On average, three workers have died each week in Australia this year as a result of work-related injuries or illnesses.
The highest number of recorded fatalities occurred in the transport, postal and warehousing
sector, which have accounted for 42 deaths so far in 2015.
Unions meeting in mid-October to consider health and safety and workers compensation issue said that those numbers showed how much still remains to be done to improve the safety of Australian workplaces.
Data from Worksafe Australia also shows that 531,800 workers are injured – 118,000 of those seriously – each year, costing Australia more than $60 billion annually.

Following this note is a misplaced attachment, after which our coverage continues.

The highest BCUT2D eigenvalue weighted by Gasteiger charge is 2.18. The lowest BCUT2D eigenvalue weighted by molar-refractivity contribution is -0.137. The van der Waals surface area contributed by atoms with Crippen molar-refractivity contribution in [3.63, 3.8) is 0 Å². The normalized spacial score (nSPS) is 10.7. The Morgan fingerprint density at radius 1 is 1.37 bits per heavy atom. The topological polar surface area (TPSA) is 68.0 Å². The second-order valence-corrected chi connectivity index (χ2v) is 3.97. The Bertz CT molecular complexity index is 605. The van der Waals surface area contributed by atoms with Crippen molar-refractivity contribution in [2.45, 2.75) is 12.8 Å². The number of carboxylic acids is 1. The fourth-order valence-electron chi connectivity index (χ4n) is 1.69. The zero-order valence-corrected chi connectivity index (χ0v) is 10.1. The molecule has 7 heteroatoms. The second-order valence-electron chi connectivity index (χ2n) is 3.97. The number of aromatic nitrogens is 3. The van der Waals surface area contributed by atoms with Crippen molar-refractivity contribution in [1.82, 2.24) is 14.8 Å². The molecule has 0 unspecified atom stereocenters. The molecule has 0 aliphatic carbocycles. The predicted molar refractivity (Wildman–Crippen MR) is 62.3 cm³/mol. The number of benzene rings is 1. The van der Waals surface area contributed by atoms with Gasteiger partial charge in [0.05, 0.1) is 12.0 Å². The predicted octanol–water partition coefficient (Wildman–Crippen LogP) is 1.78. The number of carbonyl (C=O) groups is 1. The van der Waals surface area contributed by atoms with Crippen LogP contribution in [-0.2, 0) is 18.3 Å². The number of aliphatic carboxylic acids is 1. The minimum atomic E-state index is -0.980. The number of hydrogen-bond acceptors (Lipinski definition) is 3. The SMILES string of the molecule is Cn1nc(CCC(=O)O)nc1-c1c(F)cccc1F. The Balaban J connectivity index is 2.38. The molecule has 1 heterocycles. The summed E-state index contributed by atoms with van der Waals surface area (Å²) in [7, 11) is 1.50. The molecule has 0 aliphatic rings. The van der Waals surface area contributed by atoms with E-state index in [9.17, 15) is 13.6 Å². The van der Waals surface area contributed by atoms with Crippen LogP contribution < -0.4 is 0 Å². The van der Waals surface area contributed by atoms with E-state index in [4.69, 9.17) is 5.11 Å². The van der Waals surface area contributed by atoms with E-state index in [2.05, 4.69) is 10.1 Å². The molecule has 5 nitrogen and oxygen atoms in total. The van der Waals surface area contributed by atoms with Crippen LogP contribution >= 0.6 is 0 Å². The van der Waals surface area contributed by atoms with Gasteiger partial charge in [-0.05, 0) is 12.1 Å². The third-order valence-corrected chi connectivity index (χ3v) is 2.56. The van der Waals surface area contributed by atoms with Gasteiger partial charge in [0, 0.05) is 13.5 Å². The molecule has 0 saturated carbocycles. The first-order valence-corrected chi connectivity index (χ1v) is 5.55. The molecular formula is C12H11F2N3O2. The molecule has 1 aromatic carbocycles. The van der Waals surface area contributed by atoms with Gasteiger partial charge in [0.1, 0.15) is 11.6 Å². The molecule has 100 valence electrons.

An additional area of concern that the ACTU conference focused on was workplace mental health and bullying. Despite the introduction of anti-bullying legislation in 2014, unions believe that workplace bullying remains under-regulated and affects both men and women causing long term physiological issues and in
the worst cases, death.
In 2012-13 (the latest data available), 9.4% of all serious Workers Compensation claims made by women were for mental disorders and there was a 17% increase in the number of serious claims caused by mental stress.
ACTU Assistant Secretary, Michael Borowick, said that health and safety was another area where the federal government was failing Australians.
“Employers, governments and unions must work together to ensure safety is at the highest level in our workplaces because we can do a lot better than we currently are,” he said.